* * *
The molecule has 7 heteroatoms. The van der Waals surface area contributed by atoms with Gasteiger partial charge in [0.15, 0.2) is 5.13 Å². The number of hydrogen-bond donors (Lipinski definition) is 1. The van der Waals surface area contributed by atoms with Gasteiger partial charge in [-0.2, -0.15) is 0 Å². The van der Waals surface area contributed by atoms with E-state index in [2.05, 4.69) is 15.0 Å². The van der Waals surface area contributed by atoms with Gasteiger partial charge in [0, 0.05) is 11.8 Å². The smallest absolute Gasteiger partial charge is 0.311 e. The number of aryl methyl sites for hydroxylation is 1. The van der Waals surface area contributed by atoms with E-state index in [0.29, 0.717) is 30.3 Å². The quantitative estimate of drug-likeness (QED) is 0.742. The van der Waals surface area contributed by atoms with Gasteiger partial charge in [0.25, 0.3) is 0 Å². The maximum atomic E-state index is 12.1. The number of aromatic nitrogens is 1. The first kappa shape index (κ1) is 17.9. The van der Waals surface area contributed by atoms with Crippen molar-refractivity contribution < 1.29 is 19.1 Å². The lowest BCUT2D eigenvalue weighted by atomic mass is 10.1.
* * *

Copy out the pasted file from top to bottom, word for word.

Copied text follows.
The molecule has 7 heteroatoms. The van der Waals surface area contributed by atoms with Gasteiger partial charge in [0.15, 0.2) is 5.13 Å². The number of hydrogen-bond donors (Lipinski definition) is 1. The van der Waals surface area contributed by atoms with Gasteiger partial charge in [-0.2, -0.15) is 0 Å². The van der Waals surface area contributed by atoms with E-state index in [2.05, 4.69) is 15.0 Å². The van der Waals surface area contributed by atoms with Gasteiger partial charge in [0, 0.05) is 11.8 Å². The smallest absolute Gasteiger partial charge is 0.311 e. The number of aryl methyl sites for hydroxylation is 1. The van der Waals surface area contributed by atoms with E-state index in [0.29, 0.717) is 30.3 Å². The quantitative estimate of drug-likeness (QED) is 0.742. The van der Waals surface area contributed by atoms with Gasteiger partial charge in [0.25, 0.3) is 0 Å². The maximum atomic E-state index is 12.1. The number of aromatic nitrogens is 1. The first kappa shape index (κ1) is 17.9. The van der Waals surface area contributed by atoms with Crippen molar-refractivity contribution < 1.29 is 19.1 Å². The lowest BCUT2D eigenvalue weighted by atomic mass is 10.1.